How Can Bankruptcy Affect Your Children?

Filing bankruptcy is certainly not a nice experience. People are indeed in a stressful, emotional and tight situation while in bankruptcy. Bankruptcy affects not only you but also your family especially your children. It is important that you understand the potential consequences bankruptcy can have on your children, if you have children or dependents and are considering bankruptcy.

If a debtor contributes money towards a child’s college fund or to college tuition, filing for bankruptcy could potentially prevent these contributions from occurring. The creditors and court will attempt to limit the amount of your expenses and may prioritize their collection accounts above your child’s education, when you file for bankruptcy. While bankruptcy courts will allow necessary expenses such as housing, food, utilities, your child’s education may not be viewed as essential. Consult with a bankruptcy lawyer to understand more about how your child’s education may be affected when filing for bankruptcy if you find yourself in this situation.

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When you file for bankruptcy, the line can get blurred between your assets and your child’s assets. For example, you opened a bank account for your child but failed to take the adequate steps to set it up correctly to be protected from something like a bankruptcy. You may run the risk of the money in that account being considered your money and not your child’s when it comes time to file bankruptcy. This type of problem can occur if you have ever used it to pay your own bills or if the account is under just your name and not your child’s. Your children’s assets can be better protected from bankruptcy if the accounts are opened under the Uniform Transfers to Minors Act (UTMA) or Uniform Gifts to Minors Act (UGMA). Consult a bankruptcy lawyer to help find the best means of fixing this problem if your child’s assets are at risk of being affected by bankruptcy.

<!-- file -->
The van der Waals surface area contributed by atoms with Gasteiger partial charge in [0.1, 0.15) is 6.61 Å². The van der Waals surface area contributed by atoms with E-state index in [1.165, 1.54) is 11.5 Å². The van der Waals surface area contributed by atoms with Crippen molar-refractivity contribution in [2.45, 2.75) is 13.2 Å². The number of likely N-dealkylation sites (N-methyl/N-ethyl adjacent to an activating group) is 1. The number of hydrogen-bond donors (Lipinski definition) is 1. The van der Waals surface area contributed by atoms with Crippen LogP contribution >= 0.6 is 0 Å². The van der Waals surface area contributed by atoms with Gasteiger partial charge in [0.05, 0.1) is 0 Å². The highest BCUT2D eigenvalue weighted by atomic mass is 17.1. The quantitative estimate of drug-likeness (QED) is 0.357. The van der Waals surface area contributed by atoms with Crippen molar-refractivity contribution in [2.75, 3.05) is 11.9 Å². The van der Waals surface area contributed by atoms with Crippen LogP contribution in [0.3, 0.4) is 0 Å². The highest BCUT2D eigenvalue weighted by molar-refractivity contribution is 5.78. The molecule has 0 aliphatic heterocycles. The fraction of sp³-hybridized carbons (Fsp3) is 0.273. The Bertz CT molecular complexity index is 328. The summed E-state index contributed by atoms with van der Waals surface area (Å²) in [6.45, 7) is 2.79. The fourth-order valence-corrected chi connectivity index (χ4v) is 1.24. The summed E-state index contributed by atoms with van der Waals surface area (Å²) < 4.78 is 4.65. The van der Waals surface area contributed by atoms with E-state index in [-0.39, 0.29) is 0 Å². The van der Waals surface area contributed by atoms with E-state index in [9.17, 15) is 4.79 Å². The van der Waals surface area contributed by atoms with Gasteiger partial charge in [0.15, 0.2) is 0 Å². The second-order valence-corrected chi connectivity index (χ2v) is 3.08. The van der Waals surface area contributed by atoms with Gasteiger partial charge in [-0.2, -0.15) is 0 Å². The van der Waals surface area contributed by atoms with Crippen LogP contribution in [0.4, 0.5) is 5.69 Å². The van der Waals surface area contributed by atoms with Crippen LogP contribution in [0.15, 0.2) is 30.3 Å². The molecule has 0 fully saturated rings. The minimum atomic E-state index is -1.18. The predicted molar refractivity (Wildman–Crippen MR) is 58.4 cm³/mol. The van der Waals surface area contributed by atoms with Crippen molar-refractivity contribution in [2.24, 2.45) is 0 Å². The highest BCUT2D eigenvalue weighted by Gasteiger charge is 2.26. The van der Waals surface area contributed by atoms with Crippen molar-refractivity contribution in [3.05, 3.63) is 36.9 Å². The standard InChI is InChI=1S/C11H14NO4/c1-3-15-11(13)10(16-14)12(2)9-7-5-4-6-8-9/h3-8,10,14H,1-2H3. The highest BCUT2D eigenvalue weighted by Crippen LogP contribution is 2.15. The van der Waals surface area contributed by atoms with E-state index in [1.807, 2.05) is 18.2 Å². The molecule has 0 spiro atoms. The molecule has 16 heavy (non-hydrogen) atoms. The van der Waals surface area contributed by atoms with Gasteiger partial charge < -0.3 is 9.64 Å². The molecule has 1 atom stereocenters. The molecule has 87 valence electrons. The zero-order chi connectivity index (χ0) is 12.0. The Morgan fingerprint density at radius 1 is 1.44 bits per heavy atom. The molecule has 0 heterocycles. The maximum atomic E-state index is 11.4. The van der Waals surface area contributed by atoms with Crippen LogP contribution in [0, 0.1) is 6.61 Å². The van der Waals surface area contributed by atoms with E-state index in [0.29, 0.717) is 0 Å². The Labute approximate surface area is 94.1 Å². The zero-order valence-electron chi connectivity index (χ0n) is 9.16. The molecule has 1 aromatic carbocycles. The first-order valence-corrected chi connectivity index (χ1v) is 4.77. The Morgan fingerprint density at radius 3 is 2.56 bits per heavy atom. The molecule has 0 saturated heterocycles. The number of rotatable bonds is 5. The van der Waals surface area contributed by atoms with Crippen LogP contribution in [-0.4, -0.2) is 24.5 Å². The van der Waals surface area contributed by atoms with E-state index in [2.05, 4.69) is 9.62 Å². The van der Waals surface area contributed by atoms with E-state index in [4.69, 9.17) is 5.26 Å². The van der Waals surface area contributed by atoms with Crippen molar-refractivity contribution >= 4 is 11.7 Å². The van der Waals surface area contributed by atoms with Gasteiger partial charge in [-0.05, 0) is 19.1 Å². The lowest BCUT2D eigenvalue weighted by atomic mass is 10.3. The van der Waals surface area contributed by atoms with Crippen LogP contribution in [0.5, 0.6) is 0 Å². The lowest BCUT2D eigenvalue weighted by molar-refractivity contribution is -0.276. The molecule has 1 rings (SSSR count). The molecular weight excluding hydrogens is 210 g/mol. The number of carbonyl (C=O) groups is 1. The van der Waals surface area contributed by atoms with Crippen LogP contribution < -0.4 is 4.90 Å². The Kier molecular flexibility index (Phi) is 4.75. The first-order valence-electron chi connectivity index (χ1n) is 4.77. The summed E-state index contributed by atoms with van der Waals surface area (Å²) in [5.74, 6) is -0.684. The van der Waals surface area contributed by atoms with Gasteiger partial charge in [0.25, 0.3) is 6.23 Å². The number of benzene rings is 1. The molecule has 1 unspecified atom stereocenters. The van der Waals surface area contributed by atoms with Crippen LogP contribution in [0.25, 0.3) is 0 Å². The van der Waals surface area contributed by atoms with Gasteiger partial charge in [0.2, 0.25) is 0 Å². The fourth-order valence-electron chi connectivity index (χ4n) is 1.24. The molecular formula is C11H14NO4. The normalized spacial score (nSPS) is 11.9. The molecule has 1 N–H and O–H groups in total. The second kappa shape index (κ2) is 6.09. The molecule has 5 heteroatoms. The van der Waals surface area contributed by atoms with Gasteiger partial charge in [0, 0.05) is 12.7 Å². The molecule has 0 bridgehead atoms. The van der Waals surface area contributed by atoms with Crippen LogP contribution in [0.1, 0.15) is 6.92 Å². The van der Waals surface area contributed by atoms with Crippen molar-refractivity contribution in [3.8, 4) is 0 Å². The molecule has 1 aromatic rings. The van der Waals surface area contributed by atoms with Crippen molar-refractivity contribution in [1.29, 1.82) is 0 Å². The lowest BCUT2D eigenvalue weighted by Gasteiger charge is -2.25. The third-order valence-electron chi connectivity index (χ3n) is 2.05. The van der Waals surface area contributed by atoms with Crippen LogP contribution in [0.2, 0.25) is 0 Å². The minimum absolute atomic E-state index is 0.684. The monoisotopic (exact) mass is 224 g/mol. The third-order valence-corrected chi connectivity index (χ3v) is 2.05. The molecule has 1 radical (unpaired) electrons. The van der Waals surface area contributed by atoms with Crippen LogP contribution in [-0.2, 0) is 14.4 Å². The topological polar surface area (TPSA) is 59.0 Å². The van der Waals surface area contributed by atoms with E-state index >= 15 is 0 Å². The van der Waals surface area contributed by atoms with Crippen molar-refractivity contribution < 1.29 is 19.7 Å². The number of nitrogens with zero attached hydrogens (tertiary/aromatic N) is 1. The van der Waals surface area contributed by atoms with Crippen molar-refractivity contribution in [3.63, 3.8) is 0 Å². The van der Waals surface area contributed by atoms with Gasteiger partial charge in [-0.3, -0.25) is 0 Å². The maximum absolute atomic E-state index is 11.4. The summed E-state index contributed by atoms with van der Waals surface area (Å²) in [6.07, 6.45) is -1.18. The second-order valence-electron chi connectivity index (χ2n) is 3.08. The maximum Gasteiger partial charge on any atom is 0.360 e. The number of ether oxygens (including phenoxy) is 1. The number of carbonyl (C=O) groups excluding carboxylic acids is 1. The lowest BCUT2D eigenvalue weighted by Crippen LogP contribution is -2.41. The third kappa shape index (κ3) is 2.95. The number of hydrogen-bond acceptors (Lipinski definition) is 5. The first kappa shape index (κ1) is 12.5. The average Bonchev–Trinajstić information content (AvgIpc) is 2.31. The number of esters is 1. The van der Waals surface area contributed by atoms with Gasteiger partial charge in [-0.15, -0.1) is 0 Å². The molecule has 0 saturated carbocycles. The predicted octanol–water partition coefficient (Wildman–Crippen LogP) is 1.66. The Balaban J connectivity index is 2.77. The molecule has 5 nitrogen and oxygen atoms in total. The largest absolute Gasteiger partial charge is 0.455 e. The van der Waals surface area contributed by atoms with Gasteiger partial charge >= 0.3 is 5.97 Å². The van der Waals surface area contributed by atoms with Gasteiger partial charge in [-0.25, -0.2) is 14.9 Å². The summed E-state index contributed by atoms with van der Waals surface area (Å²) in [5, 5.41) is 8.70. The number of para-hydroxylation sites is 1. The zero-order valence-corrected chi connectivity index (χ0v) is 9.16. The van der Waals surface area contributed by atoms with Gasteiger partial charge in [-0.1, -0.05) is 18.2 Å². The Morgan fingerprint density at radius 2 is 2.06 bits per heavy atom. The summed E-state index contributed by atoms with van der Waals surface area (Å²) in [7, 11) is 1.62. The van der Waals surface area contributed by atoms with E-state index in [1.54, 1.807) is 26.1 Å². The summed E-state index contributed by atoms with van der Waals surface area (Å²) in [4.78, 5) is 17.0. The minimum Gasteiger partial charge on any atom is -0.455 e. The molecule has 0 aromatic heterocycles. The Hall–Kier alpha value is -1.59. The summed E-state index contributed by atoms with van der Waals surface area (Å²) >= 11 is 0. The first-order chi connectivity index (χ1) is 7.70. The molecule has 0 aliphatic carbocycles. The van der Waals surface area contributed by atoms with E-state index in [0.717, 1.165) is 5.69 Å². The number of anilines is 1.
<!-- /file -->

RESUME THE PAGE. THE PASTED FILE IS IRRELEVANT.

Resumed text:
It is damaging to children in a family bankruptcy to defeatist behaviour and model negativity. Children are intelligent, and while they are immature they can be extremely sensitive to the reality of issues which their family is facing. If they see their father depressed or mother crying they too get depressed. They might discover a foreclosure notice taped on the front door or answer the phone and listen to harassing creditors and rude debt collectors.

Children are protected from bankruptcy whether or not an in debt parent is behind on child support payments. Child support obligations are a top priority and are ineligible for bankruptcy debt discharge. If you file for bankruptcy, child support payments become a top priority when assets are being liquidated and the child support payments will be arranged in the repayment plan.

You should be aware about the effect of bankruptcy on your child’s future and the complications that may arise because of this. Therefore, you should discuss with a bankruptcy attorney about the issue before taking a decision in order to protect your child from being affected.